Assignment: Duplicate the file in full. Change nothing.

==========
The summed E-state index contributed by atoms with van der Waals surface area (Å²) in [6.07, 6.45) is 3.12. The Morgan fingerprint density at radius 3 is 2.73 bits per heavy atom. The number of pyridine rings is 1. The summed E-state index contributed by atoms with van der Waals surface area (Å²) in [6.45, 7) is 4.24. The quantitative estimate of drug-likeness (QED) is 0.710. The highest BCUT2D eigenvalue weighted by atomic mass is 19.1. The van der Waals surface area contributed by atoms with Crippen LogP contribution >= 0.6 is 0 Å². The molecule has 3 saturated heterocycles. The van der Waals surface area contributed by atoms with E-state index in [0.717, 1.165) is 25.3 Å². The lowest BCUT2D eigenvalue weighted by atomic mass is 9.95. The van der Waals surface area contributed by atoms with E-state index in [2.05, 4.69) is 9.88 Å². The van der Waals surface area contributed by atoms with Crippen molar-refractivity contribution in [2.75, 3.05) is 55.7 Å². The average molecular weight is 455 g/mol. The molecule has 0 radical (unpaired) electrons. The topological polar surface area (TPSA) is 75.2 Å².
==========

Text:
The summed E-state index contributed by atoms with van der Waals surface area (Å²) in [6.07, 6.45) is 3.12. The Morgan fingerprint density at radius 3 is 2.73 bits per heavy atom. The number of pyridine rings is 1. The summed E-state index contributed by atoms with van der Waals surface area (Å²) in [6.45, 7) is 4.24. The quantitative estimate of drug-likeness (QED) is 0.710. The highest BCUT2D eigenvalue weighted by atomic mass is 19.1. The van der Waals surface area contributed by atoms with Crippen LogP contribution >= 0.6 is 0 Å². The molecule has 3 saturated heterocycles. The van der Waals surface area contributed by atoms with E-state index in [0.717, 1.165) is 25.3 Å². The lowest BCUT2D eigenvalue weighted by atomic mass is 9.95. The van der Waals surface area contributed by atoms with E-state index in [2.05, 4.69) is 9.88 Å². The van der Waals surface area contributed by atoms with Crippen molar-refractivity contribution in [2.75, 3.05) is 55.7 Å². The average molecular weight is 455 g/mol. The molecule has 0 radical (unpaired) electrons. The topological polar surface area (TPSA) is 75.2 Å².